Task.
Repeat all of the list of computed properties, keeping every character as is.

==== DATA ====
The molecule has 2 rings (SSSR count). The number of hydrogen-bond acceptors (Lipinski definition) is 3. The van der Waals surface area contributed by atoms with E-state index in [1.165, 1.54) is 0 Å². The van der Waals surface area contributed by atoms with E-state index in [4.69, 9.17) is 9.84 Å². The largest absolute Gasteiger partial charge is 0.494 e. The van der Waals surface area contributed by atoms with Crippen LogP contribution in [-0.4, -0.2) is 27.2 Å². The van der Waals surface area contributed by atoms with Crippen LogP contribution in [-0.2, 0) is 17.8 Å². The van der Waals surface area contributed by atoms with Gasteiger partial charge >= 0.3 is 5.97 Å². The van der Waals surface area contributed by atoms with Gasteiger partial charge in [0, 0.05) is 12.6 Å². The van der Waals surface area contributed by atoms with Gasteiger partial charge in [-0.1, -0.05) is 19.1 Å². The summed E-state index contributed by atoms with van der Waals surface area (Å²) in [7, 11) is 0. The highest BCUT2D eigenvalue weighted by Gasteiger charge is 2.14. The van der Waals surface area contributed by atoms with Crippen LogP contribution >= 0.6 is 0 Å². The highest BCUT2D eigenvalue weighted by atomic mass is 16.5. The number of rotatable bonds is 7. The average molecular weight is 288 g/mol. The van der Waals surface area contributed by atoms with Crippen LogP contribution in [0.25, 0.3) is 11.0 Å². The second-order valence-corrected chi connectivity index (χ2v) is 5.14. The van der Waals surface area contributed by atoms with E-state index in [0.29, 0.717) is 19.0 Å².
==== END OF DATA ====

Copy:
The molecule has 2 rings (SSSR count). The number of hydrogen-bond acceptors (Lipinski definition) is 3. The van der Waals surface area contributed by atoms with E-state index in [1.165, 1.54) is 0 Å². The van der Waals surface area contributed by atoms with E-state index in [4.69, 9.17) is 9.84 Å². The largest absolute Gasteiger partial charge is 0.494 e. The van der Waals surface area contributed by atoms with Crippen LogP contribution in [-0.4, -0.2) is 27.2 Å². The van der Waals surface area contributed by atoms with Crippen LogP contribution in [-0.2, 0) is 17.8 Å². The van der Waals surface area contributed by atoms with Gasteiger partial charge >= 0.3 is 5.97 Å². The van der Waals surface area contributed by atoms with Gasteiger partial charge in [0, 0.05) is 12.6 Å². The van der Waals surface area contributed by atoms with Gasteiger partial charge in [-0.1, -0.05) is 19.1 Å². The summed E-state index contributed by atoms with van der Waals surface area (Å²) in [7, 11) is 0. The highest BCUT2D eigenvalue weighted by Gasteiger charge is 2.14. The van der Waals surface area contributed by atoms with Crippen LogP contribution >= 0.6 is 0 Å². The highest BCUT2D eigenvalue weighted by atomic mass is 16.5. The number of rotatable bonds is 7. The average molecular weight is 288 g/mol. The van der Waals surface area contributed by atoms with Crippen LogP contribution in [0.25, 0.3) is 11.0 Å². The second-order valence-corrected chi connectivity index (χ2v) is 5.14. The van der Waals surface area contributed by atoms with E-state index in [0.29, 0.717) is 19.0 Å².